Kathleen Alexander, associate professor of wildlife in the College of Natural Resources and Environment at Virginia Tech, has received the university's 2013 Alumni Award for Excellence in International Outreach.

Sponsored by the Virginia Tech Alumni Association, the Alumni Award for Excellence in International Outreach is presented annually to a faculty or staff member who has had a significant impact on international outreach at Virginia Tech. Recipients are selected based on their contributions to the internationalization of Virginia Tech and the global impact, significance, and sustainability of their work. Recipients are awarded $2,000.

A member of the Virginia Tech community since 2007, Alexander was recognized for “seamlessly connecting” her teaching and research programs to her international outreach work in Africa, improving the lives of people in Botswana.  Among her most notable work is her creation of the Center for Conservation of African Resources: Animals, Communities, and Land Use (CARACAL) with her husband, Mark Vandewalle, an adjunct professor. This non-governmental organization has made significant strides in bridging the gap between human and animal health and environmental sustainability.

The center’s facility, located at the boundary of Africa’s famous Chobe National Park, houses the only molecular and microbiological lab in the region as well as teaching facilities to support outreach activities. In a conservation education program developed by Alexander, local children get hands-on exposure to wildlife, as well as various research opportunities. Children gain confidence and the beginnings of a skill set to pursue careers in the natural resource and conservation sciences.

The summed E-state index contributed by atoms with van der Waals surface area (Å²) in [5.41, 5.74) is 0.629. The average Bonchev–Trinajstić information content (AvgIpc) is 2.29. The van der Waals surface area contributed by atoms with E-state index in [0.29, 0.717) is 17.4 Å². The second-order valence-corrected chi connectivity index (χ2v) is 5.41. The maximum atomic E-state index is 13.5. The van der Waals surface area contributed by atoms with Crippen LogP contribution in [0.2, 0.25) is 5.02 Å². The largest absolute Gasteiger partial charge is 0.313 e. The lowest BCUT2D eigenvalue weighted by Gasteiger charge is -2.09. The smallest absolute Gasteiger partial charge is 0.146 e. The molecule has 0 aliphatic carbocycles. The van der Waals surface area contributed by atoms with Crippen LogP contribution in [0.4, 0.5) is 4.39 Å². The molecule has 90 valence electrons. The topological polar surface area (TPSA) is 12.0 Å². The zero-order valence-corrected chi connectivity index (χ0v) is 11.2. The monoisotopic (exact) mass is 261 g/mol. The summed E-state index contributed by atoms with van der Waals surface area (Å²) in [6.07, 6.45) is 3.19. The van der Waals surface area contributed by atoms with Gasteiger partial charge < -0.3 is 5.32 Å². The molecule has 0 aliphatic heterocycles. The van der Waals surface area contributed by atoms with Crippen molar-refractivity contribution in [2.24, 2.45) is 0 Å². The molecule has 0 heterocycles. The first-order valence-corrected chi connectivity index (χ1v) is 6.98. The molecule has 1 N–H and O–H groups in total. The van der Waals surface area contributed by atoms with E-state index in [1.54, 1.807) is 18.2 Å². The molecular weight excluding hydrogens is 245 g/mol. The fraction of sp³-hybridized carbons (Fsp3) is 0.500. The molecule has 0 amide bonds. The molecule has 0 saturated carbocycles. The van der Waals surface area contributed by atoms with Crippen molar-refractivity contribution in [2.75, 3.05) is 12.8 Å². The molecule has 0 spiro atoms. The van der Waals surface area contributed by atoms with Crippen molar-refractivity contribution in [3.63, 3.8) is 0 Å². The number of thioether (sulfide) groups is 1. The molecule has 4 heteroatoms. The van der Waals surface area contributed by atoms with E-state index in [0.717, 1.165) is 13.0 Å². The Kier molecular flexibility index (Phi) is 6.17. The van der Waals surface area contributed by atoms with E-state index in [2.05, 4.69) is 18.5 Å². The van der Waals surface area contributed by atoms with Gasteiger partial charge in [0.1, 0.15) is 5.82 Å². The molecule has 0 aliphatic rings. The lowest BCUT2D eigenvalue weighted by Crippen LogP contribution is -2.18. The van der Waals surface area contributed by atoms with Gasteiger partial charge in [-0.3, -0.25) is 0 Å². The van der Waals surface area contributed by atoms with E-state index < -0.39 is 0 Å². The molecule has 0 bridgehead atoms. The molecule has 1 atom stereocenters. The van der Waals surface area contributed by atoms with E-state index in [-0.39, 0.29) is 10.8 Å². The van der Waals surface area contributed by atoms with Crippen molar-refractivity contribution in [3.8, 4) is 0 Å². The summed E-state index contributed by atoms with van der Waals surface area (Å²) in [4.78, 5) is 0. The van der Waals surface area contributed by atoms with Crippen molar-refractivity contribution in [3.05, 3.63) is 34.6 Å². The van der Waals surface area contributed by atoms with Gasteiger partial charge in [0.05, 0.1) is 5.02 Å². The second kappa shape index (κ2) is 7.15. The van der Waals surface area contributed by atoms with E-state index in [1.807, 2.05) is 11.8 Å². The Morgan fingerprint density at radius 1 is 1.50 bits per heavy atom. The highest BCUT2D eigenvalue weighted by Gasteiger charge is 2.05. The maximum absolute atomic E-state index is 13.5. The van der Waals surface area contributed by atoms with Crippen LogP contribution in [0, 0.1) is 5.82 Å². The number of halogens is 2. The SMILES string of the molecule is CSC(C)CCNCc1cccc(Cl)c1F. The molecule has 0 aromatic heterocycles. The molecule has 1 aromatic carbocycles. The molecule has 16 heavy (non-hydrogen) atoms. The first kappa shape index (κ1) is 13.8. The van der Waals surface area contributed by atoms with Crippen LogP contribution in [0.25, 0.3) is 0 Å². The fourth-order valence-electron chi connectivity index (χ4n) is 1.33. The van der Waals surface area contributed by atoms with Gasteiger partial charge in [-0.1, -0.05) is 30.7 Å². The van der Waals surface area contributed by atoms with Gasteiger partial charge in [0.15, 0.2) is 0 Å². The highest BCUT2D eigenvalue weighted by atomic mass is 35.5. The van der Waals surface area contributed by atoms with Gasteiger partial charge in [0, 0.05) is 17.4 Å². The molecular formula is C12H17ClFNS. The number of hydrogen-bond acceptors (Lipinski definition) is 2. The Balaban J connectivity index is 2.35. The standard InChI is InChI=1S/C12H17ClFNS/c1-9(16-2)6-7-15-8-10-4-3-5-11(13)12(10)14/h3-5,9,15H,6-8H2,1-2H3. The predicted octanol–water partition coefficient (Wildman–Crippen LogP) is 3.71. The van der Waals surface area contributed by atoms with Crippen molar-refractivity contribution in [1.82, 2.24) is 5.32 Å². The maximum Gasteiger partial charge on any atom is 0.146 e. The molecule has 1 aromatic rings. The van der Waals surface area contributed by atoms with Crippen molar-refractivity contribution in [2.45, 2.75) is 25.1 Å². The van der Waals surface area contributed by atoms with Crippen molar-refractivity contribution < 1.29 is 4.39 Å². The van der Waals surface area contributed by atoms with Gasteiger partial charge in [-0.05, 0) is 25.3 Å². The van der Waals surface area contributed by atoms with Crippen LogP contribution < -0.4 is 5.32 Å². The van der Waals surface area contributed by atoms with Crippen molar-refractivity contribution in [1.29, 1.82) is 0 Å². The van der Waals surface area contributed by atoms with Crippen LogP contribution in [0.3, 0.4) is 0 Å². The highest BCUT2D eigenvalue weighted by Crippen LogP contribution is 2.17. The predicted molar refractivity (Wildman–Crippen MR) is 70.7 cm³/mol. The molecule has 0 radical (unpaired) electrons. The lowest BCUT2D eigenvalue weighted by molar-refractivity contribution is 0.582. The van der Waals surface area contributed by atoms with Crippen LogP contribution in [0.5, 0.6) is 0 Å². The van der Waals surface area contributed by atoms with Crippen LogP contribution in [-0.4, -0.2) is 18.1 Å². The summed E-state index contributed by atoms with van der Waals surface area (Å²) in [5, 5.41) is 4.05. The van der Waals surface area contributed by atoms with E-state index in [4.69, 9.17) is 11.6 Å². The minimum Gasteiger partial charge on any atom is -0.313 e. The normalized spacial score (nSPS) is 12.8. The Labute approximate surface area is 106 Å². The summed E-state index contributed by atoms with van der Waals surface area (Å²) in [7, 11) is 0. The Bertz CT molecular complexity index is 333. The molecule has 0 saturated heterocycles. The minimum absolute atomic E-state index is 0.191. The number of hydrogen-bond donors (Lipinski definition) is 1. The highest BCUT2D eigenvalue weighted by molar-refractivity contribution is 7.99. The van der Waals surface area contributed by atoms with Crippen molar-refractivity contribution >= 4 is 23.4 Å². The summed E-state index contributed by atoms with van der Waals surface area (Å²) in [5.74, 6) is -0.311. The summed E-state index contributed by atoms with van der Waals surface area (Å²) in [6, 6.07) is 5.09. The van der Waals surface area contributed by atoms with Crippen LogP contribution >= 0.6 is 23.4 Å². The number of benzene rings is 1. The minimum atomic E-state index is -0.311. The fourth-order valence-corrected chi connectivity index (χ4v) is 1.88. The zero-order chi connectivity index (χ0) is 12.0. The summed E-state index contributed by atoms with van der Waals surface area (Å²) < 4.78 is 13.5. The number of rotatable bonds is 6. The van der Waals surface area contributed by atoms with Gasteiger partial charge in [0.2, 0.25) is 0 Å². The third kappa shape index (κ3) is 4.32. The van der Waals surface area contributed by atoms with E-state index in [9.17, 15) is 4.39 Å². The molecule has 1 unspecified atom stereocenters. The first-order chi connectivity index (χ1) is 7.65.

In addition, Alexander led an initiative to assist local impoverished female-headed households by creating a craft center on CARACAL land where women receive training and support on product development and business planning. She also developed the Botswana Youth Council Research Mentoring program, which provides training and mentoring for young unemployed citizens who serve as field research assistants in one of her research programs.

Alexander and her research team have made a number of important findings in Botswana, including the discovery of a novel tuberculosis pathogen related to human tuberculosis, the identification of the linkages between water quality and human health in the region, and of climate drivers of diarrheal disease that signal increased community vulnerability to climate change. Her work focuses on understanding and addressing critical threats to communities and the ecosystems on which they depend.

“Kathy is a brilliant scholar who successfully connects her many skills to people in Botswana,” said Paul Winistorfer, dean of the College of Natural Resources and Environment. “She recognizes that her most important goal is to improve the lives and livelihood of these people, while respecting the human-wildlife interaction that is coupled to environmental sustainability.”

Alexander received a bachelor’s degree, a Doctorate of Veterinary Medicine degree, and a Ph.D. from the University of California, Davis.

Written by Catherine Doss.
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